authors used three ways in order to analyze the biodegradation rate of the
petroleum in the subsurface reservoirs, which includes the whole oil column
minimum rate assessments, biodegradation rates from oilfield compositional in biodegraded
oil columns, and the examination of mixed degraded and non-degraded fresh oil

           The first method is done by assuming
the biodegradation of the oil is the same along the oil column of zero order
process with respect to the hydrocarbons. The average minimum rate constant can
be obtained through this approach, even though the field-wide rates are lower
compared to the actual rates present in the volume of oil that involve in

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           They also analyze the compositional
gradient in hydrocarbons in biodegraded oil columns, where the maximum
degradation rate is regulated by the diffusion rate of the hydrocarbons,
primarily the alkanes to the oil-water contact. The constraint to this method
is the uncertainty on the starting point of the biodegradation, the initial
concentration of the alkanes and the status of the hydrocarbon gradient
relative to the steady state.

           Then, they evaluate the mixed oils as
the relative time scales based on n-alkane degradation and fresh oil charging
can be obtained. This is due to the fact that most oils have more than one
level of degradation as the oils must have formed in the source rock and
migrated to the reservoir rocks, which can cause the mixture of the fresh and
biodegraded oil.


controls on the composition of biodegraded oils in the deep subsurface – Part
3. The impact of microorganism distribution on petroleum geochemical gradients
in biodegraded petroleum reservoirs

           A 24.5m thick oil column that from a
Canadian heavy oil reservoir is examined through geological, geochemical, and
microbiological analysis in order to evaluate the biodegradation gradients. The
core includes an 8.75m oil-water transition zone (OWTZ), where the oil at this
zone is expected to have the highest intensity of degradation. The authors
conducted this experiment to find out the impact of microorganism distribution
on the degradation rate.

           The viscosity of the dead oil is reported
to be increasing from the top of the oil extending into the OWTZ, exceeding
over 10 McP from only 0.05 McP at 20°C.

The biodegradation of the oil in the column shows a distinct pattern as it
starts with the degradation of alkane and continues with the more resistant
components, but they still occur at a different rate. The assessment using PCR
demonstrates that the maximum cell abundance is located right at the top of the
OWTZ as seen in Figure 3.

           However, this result is obtained from
the quantification of the amount of the bacteria in the same intervals after
the core samples were frozen. Therefore, this is still not the most reliable
data but it is not possible to directly measure the abundance of microbial
populations in the petroleum reservoir. It is confirmed that net rate of
biodegradation is not influenced by the supply of the electron donors but the
authors are still not sure if microbial distribution, nutrient availability or
other undiscovered factors are responsible in this matter.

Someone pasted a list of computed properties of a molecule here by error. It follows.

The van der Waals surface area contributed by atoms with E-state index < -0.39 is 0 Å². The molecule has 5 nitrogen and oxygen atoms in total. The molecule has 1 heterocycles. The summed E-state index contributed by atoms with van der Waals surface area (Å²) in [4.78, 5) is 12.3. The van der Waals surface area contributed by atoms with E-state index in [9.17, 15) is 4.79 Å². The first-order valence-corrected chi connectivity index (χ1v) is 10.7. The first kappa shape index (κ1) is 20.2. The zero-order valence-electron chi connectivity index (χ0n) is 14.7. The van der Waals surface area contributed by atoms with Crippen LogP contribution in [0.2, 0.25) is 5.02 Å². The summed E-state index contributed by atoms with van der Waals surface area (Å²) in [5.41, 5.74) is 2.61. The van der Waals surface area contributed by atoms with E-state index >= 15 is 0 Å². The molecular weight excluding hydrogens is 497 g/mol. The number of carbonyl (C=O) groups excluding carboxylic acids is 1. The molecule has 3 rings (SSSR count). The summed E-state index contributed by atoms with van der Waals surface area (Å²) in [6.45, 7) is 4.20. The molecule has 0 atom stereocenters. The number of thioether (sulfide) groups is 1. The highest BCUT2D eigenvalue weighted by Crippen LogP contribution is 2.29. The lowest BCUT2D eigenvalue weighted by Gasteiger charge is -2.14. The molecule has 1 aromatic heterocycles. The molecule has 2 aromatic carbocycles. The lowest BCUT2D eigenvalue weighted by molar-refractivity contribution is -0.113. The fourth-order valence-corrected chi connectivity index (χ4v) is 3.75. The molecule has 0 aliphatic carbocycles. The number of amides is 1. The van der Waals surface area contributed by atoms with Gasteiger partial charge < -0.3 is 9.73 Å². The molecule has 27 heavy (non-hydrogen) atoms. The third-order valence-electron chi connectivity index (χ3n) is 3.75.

Most of the papers, including the “Biological activity in the deep subsurface and the origin of heavy oil”, “Crude-oil biodegradation via methanogenesis in subsurface petroleum reservoirs” and “Anaerobic hydrocarbon biodegradation in deep subsurface oil reservoirs” have the same knowledge gap on the actual processes that represent anaerobic biodegradation in deep subsurface petroleum reservoirs. It is an unavoidable limitation because there is no advanced technique that could let us to directly observe all of the processes ongoing over 10m in the ground.  The paper by Bennett et al. is the most recent among all and they used better methods, which reduce the gap in the proximity to the actual processes. This is because the experiments published in the other papers only did analysis on the biodegraded oil sample, while this one is actually done on the drilled core of oil column. The only problem is that they only used an oil column from one place, so the result might be different elsewhere, as a different type of microbial group, would available at the other reservoir and they might behave disparately.  Nevertheless, they succeeded in proving the fact that the biodegradation of oil is the most intense at the oil-water transition zone and they also found out the approximate location by measuring the microbial distribution, the viscosity of the dead oil and the pattern of the component concentrations down through the column. They also realized that the random distribution of microorganisms in natural petroleum reservoirs will cause the process of accelerating the conversion of oil to methane microbially for commercial purpose to be affected to a certain extent.  On the other hand, Jones et al. did a good job at trying to find a possible process that occurs in a petroleum reservoir, which led to the assurance of the hypothesis of the anaerobic biodegradation in the deep subsurface reservoir. They discovered that methanogenesis is the process that fits with the characteristic sequential removal of compound classes as observed in biodegraded petroleum reservoirs, which definitely helps in supporting the hypothesis. In a nutshell, all of the papers have their own series of methods that analyze various components, which contributed to the understanding of the anaerobic biodegradation of oil in petroleum reservoirs, even though there are a few knowledge gaps identified. It is observed that the degradation of the oil in the reservoirs is the most severe in the oil-water transition zone, which corresponds to the area that the microorganisms are distributed the most. However, the effect of nutrients and water availability to the net rates of biodegradation in deep petroleum reservoirs is still undiscovered. It is actually intuitive to say that the increase of water and nutrients in the petroleum reservoirs will increase the net rate of biodegradation.  Laboratory experiments can be done in order to vary the availability of water and nutrients at the oil-water transition zone (OWTZ). The methods used by Bennett et al. are the most practical because multiple aspects including geochemical, geological and microbiological analysis are included in elaborating the effect of microorganism distribution on biodegradation gradients in petroleum reservoirs. More samples should be obtained from various cores drilled in different petroleum reservoirs at different places in order to see the effect on a global scale.  Then, the hydrocarbons at the OWTZ of different oil column can be placed into the microcosm in anoxic condition, together with the microorganisms that are responsible for the biodegradation, which is a method used by Jones et al. Separate microcosms must be set up for the addition of nutrients, water, and nutrients plus water. One microcosm without the addition of any of those is going to be the control flask.  After a period of time, all of the microcosms must be analyzed for the quantification of 16S rRNA genes by qPCR, which is the same approach utilized by Bennett et al. This method will allow us to measure the abundance of microbial populations when experimented with the inclusion of water and nutrients at a different amount. It is anticipated that the increase in nutrients and water available to the microorganisms will result in the increase of microbial population. As a result, the rate of oil biodegradation will increase and lower the quality of the oil. Therefore, it is important to identify the effect of nutrients and water availability to the oil column as the economic consequences can be minimized, where the rate of biodegradation in the petroleum reservoirs is identified. This can lead to the invention of the mechanism that can reduce the rate of oil biodegradation and increase the quality of the oil extracted from the reservoirs.